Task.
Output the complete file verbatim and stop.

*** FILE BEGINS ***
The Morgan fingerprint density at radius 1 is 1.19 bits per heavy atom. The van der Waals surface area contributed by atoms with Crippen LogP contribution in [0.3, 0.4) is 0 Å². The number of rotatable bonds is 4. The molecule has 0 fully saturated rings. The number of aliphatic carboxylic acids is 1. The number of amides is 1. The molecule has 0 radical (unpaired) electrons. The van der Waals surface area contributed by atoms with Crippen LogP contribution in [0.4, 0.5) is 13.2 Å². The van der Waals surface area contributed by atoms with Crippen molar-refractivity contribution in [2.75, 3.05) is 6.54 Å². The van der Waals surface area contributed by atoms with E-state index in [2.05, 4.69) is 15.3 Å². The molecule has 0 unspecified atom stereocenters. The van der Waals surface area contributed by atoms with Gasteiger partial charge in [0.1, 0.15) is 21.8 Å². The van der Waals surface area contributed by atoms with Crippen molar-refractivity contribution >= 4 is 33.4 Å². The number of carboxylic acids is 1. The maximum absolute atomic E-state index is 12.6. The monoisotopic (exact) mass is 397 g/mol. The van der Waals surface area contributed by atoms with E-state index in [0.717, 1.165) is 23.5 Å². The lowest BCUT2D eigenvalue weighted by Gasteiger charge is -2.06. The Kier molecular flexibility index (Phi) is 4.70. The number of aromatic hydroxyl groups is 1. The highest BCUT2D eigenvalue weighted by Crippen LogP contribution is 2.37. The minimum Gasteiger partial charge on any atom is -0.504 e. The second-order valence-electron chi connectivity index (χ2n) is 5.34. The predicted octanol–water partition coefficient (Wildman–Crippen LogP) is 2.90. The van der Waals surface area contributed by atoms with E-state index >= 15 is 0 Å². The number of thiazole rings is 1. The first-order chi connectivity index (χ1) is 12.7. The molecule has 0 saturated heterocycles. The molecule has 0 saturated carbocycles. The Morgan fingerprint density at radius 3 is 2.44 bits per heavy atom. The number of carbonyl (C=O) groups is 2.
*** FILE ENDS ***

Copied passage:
The Morgan fingerprint density at radius 1 is 1.19 bits per heavy atom. The van der Waals surface area contributed by atoms with Crippen LogP contribution in [0.3, 0.4) is 0 Å². The number of rotatable bonds is 4. The molecule has 0 fully saturated rings. The number of aliphatic carboxylic acids is 1. The number of amides is 1. The molecule has 0 radical (unpaired) electrons. The van der Waals surface area contributed by atoms with Crippen LogP contribution in [0.4, 0.5) is 13.2 Å². The van der Waals surface area contributed by atoms with Crippen molar-refractivity contribution in [2.75, 3.05) is 6.54 Å². The van der Waals surface area contributed by atoms with E-state index in [2.05, 4.69) is 15.3 Å². The molecule has 0 unspecified atom stereocenters. The van der Waals surface area contributed by atoms with Gasteiger partial charge in [0.1, 0.15) is 21.8 Å². The van der Waals surface area contributed by atoms with Crippen molar-refractivity contribution >= 4 is 33.4 Å². The number of carboxylic acids is 1. The maximum absolute atomic E-state index is 12.6. The monoisotopic (exact) mass is 397 g/mol. The van der Waals surface area contributed by atoms with E-state index in [0.717, 1.165) is 23.5 Å². The lowest BCUT2D eigenvalue weighted by Gasteiger charge is -2.06. The Kier molecular flexibility index (Phi) is 4.70. The number of aromatic hydroxyl groups is 1. The highest BCUT2D eigenvalue weighted by Crippen LogP contribution is 2.37. The minimum Gasteiger partial charge on any atom is -0.504 e. The second-order valence-electron chi connectivity index (χ2n) is 5.34. The predicted octanol–water partition coefficient (Wildman–Crippen LogP) is 2.90. The van der Waals surface area contributed by atoms with E-state index >= 15 is 0 Å². The number of thiazole rings is 1. The first-order chi connectivity index (χ1) is 12.7. The molecule has 0 saturated heterocycles. The molecule has 0 saturated carbocycles. The Morgan fingerprint density at radius 3 is 2.44 bits per heavy atom. The number of carbonyl (C=O) groups is 2.